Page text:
The Pass: Last Days of the Samurai (峠 最後のサムライ, Takashi Koizumi, 2021)

“Even with 100 plans and 100 ideas, we cannot defeat the march of progress” a progressive samurai admits, well aware that he’s witnessing the end of his era while knowing that the “thrilling future” that lies ahead will have no place for him. Adapted from the novel by Ryotaro Shiba, The Pass: Last Days of the Samurai (峠 最後のサムライ, Toge: Saigo no Samurai) is inspired by the life of Kawai Tsugunosuke, known as the “Last Samurai” for his steadfast embodiment of the samurai ideal during the chaos of the Bakumatsu and subsequent Boshin War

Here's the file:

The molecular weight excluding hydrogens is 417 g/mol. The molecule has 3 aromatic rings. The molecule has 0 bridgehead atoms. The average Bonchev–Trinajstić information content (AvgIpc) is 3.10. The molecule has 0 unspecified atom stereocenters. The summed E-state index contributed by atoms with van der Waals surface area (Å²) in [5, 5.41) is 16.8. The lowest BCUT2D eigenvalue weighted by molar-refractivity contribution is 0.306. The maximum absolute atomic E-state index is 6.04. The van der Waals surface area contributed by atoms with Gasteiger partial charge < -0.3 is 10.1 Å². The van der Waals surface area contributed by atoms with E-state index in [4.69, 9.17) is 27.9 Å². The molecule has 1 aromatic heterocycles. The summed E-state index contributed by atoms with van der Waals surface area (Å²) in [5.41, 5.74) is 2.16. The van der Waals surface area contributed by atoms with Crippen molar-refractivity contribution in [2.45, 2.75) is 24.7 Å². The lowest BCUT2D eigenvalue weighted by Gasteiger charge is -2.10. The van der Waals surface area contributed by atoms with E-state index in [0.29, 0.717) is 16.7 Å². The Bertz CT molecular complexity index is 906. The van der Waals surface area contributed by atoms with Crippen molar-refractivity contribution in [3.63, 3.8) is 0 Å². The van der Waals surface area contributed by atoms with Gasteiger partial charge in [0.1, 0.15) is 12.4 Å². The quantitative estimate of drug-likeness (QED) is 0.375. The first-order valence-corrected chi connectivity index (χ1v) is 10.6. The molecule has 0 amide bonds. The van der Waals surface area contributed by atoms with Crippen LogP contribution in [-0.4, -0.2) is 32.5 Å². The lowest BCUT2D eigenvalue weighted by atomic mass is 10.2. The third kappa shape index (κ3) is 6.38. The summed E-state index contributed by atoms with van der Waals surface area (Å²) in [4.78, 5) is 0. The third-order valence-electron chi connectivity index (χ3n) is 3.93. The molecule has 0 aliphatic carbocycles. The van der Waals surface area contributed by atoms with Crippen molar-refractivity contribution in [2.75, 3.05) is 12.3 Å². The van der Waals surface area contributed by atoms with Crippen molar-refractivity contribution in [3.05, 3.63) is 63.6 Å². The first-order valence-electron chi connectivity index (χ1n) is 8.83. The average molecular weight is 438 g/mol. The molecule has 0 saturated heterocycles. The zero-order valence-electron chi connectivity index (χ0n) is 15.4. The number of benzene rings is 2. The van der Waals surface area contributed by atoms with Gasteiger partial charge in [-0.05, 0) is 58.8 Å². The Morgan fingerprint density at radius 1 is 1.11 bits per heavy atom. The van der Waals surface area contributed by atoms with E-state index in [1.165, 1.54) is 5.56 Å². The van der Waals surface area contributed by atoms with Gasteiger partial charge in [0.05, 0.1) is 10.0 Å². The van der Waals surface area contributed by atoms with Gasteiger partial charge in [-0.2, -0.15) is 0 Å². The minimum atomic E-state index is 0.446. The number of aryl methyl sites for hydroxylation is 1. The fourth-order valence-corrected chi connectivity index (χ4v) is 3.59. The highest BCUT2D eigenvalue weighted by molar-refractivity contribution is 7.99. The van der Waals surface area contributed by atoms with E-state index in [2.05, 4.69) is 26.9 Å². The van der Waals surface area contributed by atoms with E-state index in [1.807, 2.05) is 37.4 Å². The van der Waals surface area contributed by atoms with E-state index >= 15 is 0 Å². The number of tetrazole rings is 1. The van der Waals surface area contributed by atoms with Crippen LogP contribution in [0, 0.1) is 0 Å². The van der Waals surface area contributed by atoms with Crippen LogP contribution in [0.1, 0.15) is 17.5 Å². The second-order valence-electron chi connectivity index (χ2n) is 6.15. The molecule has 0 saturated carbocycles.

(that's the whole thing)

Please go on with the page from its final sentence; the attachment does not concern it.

As the opening voiceover from Tsugunosuke’s wife Osuga (Takako Matsu) explains, the Tokugawa Shogunate had ruled Japan for close to 300 years after bringing the warring states era to an end following the Battle of Sekigahara, placing the nation into a period of enforced isolation which by the 1850s was beginning to crack while resentment towards the Tokugawa continued to grow over their handling of access to foreign trade. In 1867, Tokugawa Yoshinobu (Masahiro Higashide) effectively relinquished his monopoly on power and restored ultimate authority to the emperor (the “Meiji Restoration”). Yet if he hoped his decision would both restore peace and allow the Tokugawa to maintain political influence he was quite mistaken. In the immediate wake of this political earthquake the nation became polarised between those in favour of imperial rule and those who remained loyal to the Shogunate.